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Al-Jazeera English bureau chief Mohamed Fahmy, center, stands in a courtroom during his trial in Cairo on March 31.

Sarah El Deeb/THE ASSOCIATED PRESS

Foreign Affairs Minister John Baird is reaching out to a number of Middle Eastern countries in an effort to persuade the Egyptian government to release an imprisoned Canadian journalist.

Mr. Baird said on Tuesday that he raised the issue of Mohamed Fahmy's detention with two other foreign ministers in the region, in addition to a conversation he had earlier this week with his counterpart in Egypt. Mr. Fahmy was convicted in June of conspiring with Egypt's banned Muslim Brotherhood after a trial that was widely condemned internationally.

The Foreign Minister's comments came as Mr. Fahmy's brother, Sherif, called on Canada to do more at what he believes is a crucial moment in his brother's detention. The Egyptian government typically pardons some prisoners at the end of the Muslim holy month, which this year falls in late July, and Sherif Fahmy said he is hopeful his brother's name will be among them.

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He told The Globe and Mail in an interview that he believes Canada wields enough influence in Egypt to make a difference. "I know there are a lot of cards in Canada's hands that, if they use them correctly, they can get Mohamed released," he said.

In June, an Egyptian court convicted Mr. Fahmy and two of his colleagues of conspiring with the Muslim Brotherhood to broadcast false news. Mr. Fahmy and Australian reporter Peter Greste were each sentenced to seven years in prison while their Egyptian producer Baher Mohamed was given a 10-year sentence.

Mohamed Fahmy moved to Canada with his family about two decades ago and holds dual Canadian and Egyptian citizenship. He was Al Jazeera's English-language bureau chief in Cairo at the time of his arrest. (The media organization is owned by the government of Qatar, which is supportive of the Muslim Brotherhood.)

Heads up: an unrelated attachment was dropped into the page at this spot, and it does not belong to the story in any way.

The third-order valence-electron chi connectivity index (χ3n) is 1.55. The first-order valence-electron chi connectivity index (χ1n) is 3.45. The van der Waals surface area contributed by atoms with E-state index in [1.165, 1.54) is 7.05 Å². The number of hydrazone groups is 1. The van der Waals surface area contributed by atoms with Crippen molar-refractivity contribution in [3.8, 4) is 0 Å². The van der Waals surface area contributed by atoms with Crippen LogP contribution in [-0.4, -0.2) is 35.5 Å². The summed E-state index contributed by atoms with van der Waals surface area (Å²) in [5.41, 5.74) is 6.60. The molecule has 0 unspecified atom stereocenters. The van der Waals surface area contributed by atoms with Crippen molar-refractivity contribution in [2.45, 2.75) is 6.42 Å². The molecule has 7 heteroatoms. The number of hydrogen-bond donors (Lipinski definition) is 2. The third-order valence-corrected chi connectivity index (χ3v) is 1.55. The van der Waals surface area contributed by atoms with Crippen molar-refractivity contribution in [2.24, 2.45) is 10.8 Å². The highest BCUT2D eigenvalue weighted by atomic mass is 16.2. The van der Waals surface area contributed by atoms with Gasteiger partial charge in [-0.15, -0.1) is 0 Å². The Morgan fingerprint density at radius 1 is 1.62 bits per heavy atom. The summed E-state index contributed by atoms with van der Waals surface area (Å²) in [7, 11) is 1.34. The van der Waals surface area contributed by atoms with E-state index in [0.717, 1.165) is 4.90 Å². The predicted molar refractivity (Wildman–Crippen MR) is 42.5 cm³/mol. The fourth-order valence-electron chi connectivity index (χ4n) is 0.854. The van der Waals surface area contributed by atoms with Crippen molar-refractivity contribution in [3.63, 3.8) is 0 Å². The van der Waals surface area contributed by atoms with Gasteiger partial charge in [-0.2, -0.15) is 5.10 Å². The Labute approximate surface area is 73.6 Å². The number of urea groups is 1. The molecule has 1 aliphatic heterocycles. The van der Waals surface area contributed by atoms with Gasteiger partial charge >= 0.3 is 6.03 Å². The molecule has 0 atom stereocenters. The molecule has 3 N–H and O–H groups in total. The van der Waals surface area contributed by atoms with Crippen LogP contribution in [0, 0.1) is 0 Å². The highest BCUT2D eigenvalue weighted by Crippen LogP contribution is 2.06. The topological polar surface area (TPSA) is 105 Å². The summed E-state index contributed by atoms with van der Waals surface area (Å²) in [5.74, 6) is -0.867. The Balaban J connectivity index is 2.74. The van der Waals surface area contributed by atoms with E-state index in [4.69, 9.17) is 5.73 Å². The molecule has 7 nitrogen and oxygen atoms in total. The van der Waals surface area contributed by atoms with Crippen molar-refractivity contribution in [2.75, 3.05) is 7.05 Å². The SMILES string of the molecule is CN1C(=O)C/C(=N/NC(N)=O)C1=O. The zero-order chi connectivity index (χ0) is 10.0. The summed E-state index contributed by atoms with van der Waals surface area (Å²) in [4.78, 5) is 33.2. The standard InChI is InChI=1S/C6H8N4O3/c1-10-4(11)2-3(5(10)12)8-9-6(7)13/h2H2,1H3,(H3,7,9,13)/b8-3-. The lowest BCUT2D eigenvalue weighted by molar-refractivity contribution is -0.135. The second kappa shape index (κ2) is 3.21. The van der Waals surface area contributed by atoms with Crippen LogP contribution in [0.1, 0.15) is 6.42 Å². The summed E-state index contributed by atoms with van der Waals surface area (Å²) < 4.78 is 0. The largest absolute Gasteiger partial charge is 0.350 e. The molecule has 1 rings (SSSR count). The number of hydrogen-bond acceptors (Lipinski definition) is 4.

During his call with Egypt's foreign minister, Mr. Baird said he discussed the scant evidence presented at the journalists' trial and noted that there are a number of options available to the Egyptian government if it wants to release Mr. Fahmy, including expulsion, a pardon or a judicial appeal.

The two ministers had a "a long discussion, directly on this issue," Mr. Baird said. "We as well have discussed the issue with a number of other foreign ministers in the region who I think have a good voice with the new government, and we'll see where it goes."

Mr. Baird did not name the other governments he spoke with. However, Canada has fostered close ties with the United Arab Emirates and recently signed a memorandum of understanding on political consultations during UAE Foreign Minister Sheik Abdullah bin Zayed Al Nahyan's four-day visit to Canada.

Adel Fahmy, another brother of Mr. Fahmy's, said he trusts that Canada's ambassador to Egypt is doing all he can but hopes that his brother's case won't be forgotten. Wednesday will mark Mr. Fahmy's 200th day in prison.

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Ottawa has faced criticism for being less vocal than some other Western governments in its calls for the release of the journalists. Speaking with reporters on Tuesday, Mr. Baird said again that he believes Ottawa's approach will be more effective. "I think we're likely to get more success with the government in Cairo by working respectfully and directly with them and like-minded allies on this issue," he said.

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